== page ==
However many kindly dons are produced, the reaction is still the same [to believe that dons are trying to kill him]. Now we say that such a person is deluded.... But it does not follow that there is no difference between what he thinks about dons and what most of us think about them-otherwise we should not call him a lunatic and ourselves sane, and dons would have no reason to feel uneasy about his presence in Oxford.

Let us call that, in which we differ from this lunatic, our respective bliks . He has an insane blik about dons; we have a sane one.

And the word blik entered the English language and the OED and has been there, presumably entirely unused, since then.

Other words deemed worthy of entry into OED's hallowed halls? Vril, coined by Edward Bulwer-Lytton. Vril doesn't mean, as you would otherwise guess, a dark and stormy night. It means a tremendous magical force wielded by people. It appeared in Bulwer-Lytton's novel The Coming Race.

(Did you know that Bulwer-Lytton was the guy who came up with the phrase the pen is mightier than the sword? I didn't, until today.)

I guess the point is that we should not be afraid of changing meanings of words or of using new words, and even inventing words ourselves -- we've got permission to do just that from the OED, remember -- and using new words and inventing new words might be just the priming the pump of entertainment and art needs to get going on making new stuff, so that 9 million people won't accidentally see Fast & Furious in one weekend.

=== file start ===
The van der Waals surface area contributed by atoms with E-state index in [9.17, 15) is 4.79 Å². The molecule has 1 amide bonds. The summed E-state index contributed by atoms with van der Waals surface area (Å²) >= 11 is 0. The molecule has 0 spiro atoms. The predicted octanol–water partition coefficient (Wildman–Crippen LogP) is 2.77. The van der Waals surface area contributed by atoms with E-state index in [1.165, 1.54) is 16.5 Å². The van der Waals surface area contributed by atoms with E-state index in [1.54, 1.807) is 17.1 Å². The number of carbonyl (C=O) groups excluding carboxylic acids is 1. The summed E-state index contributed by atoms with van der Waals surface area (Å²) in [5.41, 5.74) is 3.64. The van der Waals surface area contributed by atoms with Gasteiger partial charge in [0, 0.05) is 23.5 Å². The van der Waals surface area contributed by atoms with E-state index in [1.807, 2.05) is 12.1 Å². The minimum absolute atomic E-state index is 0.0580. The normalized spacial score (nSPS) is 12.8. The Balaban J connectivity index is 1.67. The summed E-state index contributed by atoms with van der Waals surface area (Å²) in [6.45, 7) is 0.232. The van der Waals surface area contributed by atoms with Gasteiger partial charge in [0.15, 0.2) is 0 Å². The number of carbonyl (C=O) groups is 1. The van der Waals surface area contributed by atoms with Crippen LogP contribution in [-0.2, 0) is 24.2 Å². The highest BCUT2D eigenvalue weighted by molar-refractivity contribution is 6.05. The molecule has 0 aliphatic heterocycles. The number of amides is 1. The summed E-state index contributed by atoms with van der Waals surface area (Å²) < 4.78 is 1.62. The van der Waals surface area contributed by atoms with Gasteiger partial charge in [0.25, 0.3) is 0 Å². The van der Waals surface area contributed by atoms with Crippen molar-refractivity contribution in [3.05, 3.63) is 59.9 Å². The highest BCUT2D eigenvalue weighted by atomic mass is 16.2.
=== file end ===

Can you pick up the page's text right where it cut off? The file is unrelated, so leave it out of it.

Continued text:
To help that along, then, I've not only invented my own word, above, but I'm going to do what I can to popularize one of the newer words that OED let in. Sure, it doesn't have the heft and philosophical bulk of a blik or a vril, but I think this Best New Word can more than hold its own in our modern world, and so it is with great pride that I nominate TBOE's Best New Word and urge you all to use it, as often as possible, in conversation today:


(It's a Scottish word for buttocks.)

Related: Here's that essay on Pizzas & their toppings.

This theory drove Some Guy At Work nuts. Probably still does.

1 comment:

Husbands Anonymous said...

I can attest that a pizza with vienna sausage and pie apples is no longer a pizza. Oddly, though, the sushi pizza worked.
It is good to coin new words- I often do it instead of swearing at the children.